945: The Borgias by G.J. Meyer

by Gerard


945.060922: Meyer, G.J. The Borgias: The Hidden History. New York: Bantam, 2013. 432 pp. ISBN 978-0-345-52691-5.

Dewey Breakdown:

  • 900: History and Geography
  • 940: History of Europe
  • 945: History of Italian Peninsula and adjacent islands
  • 945.06: 1494-1527
  • +0922: Biographies of collected persons

There are only a handful of family names that were pivotal in Italian Renaissance history. The Medici, the Sforzas, and maybe even the Malatestas can claim a place in this group. But one family existed alongside all of them, one family on which centuries of history has been heaped: the Borgias. Originally from Spain, the Borja family rose to prominence in the 15th century and were crucial in the election of several popes. G.J. Meyer’s new history of the family—simply titled The Borgias—is a deep and magnificent retelling of this tumultuous age.

The book covers three major figures in the Borgia family:

  • Alfons de Borja (1378-1458), later elected as pontiff as Pope Callixtus III,
  • Rodrigo Borgia (1431-1503), Callixtus’s nephew, appointed as a cardinal and then as Pope Alexander VI, and
  • Cesare Borgia (1475-1507), son of Rodrigo and the first person to ever resign a cardinalcy

The lives of these three are a gateway into the Byzantine politics, economics, and social fabric of Renaissance Italy. And while much of the backroom machinations would seem both tragic and horrifying to anyone today, none of the corruption, bribery, and murder plots were out of place then.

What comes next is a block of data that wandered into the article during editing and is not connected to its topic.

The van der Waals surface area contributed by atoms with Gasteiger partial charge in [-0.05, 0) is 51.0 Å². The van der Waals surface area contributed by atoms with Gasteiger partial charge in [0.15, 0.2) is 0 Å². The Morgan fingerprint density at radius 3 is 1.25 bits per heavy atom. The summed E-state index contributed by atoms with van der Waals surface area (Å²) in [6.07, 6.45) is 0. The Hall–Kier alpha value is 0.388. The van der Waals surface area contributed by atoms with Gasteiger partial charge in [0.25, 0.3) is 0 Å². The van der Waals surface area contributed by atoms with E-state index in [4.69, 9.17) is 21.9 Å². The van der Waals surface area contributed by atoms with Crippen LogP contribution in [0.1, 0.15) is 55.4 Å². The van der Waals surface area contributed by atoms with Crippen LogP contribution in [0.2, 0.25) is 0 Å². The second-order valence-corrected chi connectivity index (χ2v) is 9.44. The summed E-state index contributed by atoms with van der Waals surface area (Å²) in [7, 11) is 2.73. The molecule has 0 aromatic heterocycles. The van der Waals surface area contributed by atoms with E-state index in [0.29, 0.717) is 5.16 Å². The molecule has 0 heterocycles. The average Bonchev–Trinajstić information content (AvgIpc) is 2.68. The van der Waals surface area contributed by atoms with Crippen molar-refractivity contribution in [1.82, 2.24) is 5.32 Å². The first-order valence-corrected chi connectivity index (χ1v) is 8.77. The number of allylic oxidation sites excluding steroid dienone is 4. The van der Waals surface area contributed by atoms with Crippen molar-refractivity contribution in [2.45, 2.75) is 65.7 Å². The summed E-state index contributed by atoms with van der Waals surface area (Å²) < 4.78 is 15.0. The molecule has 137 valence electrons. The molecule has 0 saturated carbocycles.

One of the many commendable aspects of this book is that Meyer seeks to set the record straight about a lot of the outlandish claims made by earlier historians. His reassertion of contemporary accounts and primary sources allows for a more level-headed picture of the time. Previous writers, he claims, were more apt to emphasize the more salacious rumors and pamphlets that circulated in order paint a lurid tableau. Meyer’s history, on the other hand, while more plodding and methodical, is a rich and interesting book nonetheless. Also included are nice background chapters on related matters: a history of Milan, Florence, cardinal appointment and the Sacred College, etc. Meyer finds a useful way in integrating a lot of information without unduly interrupting the main history. No doubt ardent readers of Italian history already have this in one their library, but for those who don’t, I highly recommend it.